March 23, 2020 #Covid
The paradox in beginning to write a diary lies in its starting point. I often catch myself thinking that too much has already happened, that any record from this point forward will be incomplete and ultimately insufficient. But then I view the news, the statistics, the sky above with a lone plane in it, and it occurs to me how quickly the current situation has sprung up from deceptive normalcy. It means that anything might happen over the next couple of days and weeks, making today a jumping-off point as good as any. In other words: Why the hell shouldn’t it start right here?
Today is March 23rd, a freezing early spring day in the middle of the coronavirus outbreak. At the point of writing, we have 372,000 cases worldwide, 29,000 cases in Germany. It’s the start of the week and across Germany all gatherings of more than two people have just been banned. Most everyone I know has been at home for at least a week, Rocío and I for eight days, and we have no idea what’s next.
“The current situation”, I’ve noticed, has become the term for that uncertainty. You see it in notices in shop windows and website banners—“Due to the current situation, alas…”—you hear it in speeches, in anecdotes. I find it an endearingly respectful way of talking about the crisis and our collective uncertainty: At this point, we haven’t done enough testing to know how many people are actually infected. There’s also no prediction of how long it’ll all stretch on, making this a “current” “situation” with four quotation marks, a tacit acknowledgement of our not-knowing.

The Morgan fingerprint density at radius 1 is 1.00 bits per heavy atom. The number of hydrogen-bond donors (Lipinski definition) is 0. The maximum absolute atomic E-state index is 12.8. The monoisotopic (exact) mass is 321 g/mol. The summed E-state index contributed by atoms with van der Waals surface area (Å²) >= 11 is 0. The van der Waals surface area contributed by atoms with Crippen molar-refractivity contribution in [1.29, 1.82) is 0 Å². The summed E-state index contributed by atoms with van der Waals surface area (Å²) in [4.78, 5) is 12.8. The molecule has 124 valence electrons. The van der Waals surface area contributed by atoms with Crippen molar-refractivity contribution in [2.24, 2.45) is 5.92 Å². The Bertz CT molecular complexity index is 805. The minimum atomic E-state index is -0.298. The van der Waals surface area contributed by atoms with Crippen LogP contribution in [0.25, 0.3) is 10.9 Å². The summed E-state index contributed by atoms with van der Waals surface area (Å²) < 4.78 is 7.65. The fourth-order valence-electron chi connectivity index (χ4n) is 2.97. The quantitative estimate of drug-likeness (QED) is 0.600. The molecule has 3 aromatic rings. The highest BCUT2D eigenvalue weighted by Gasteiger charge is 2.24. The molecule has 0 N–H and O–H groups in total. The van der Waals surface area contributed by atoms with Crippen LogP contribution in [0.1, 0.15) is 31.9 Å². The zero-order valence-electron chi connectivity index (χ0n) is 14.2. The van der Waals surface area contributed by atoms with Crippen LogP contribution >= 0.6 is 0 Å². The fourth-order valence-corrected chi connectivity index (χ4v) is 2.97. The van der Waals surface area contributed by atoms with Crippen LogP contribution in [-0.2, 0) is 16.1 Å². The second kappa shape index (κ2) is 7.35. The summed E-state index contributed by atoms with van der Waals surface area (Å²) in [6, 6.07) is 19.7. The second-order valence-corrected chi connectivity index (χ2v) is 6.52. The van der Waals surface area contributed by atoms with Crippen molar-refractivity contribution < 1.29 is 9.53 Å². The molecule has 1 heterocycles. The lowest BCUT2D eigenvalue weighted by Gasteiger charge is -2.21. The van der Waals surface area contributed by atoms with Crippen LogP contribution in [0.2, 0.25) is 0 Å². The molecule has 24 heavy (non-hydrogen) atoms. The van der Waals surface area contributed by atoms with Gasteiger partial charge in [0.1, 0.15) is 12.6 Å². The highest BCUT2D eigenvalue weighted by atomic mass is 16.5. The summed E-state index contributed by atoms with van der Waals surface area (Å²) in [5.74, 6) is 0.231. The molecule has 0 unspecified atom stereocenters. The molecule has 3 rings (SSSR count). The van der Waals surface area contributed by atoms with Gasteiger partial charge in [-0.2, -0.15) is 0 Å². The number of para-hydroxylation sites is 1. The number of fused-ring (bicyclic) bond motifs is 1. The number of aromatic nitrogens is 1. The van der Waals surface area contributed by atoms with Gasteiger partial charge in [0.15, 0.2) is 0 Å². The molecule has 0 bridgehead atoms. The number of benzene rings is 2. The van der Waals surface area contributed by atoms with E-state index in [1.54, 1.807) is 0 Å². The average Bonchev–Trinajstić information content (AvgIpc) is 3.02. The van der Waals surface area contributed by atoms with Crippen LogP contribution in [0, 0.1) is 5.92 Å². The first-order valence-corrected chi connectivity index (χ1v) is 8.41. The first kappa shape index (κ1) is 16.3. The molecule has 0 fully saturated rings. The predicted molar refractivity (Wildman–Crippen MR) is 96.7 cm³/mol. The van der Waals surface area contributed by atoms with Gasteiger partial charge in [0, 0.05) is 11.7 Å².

I briefly ventured outside today, cycling an almost straight line from the house to the office. The idea was to have some conversations, write some e-mails, and—let’s face it—see a different room for a few hours. Yet as soon as I left the house I had an overwhelming feeling that I shouldn’t be out there. Technically, sharing the office with Dan was a gathering of no more than two and a work situation, but there was something strange about it, about how I acted and kept an artificial distance that is acceptable on video calls but not in person.
Then, two knocks on the door: First DHL, with an elaborate package delivery dance for Dan. He had to sign on the label, which was then scanned from the distance. As Dan unpacked his delivery of hiking clothes (enough to escape civilization), another knock: Max and Eva, passing by. We scream at each other through the glass door, then open it, each keeping about two meters from the door frame. They’re going to the Mexican supermarket for taco supplies. I ask them to bring along some tortillas, which they promptly drop off on the office doorstep, waving as they back away.
I put the delivery into my bag and go home, spend the afternoon on the balcony with Rocío, basking in the sun and the absurdity that in times of global crisis there’s still a fresh supply of Mexican tortillas.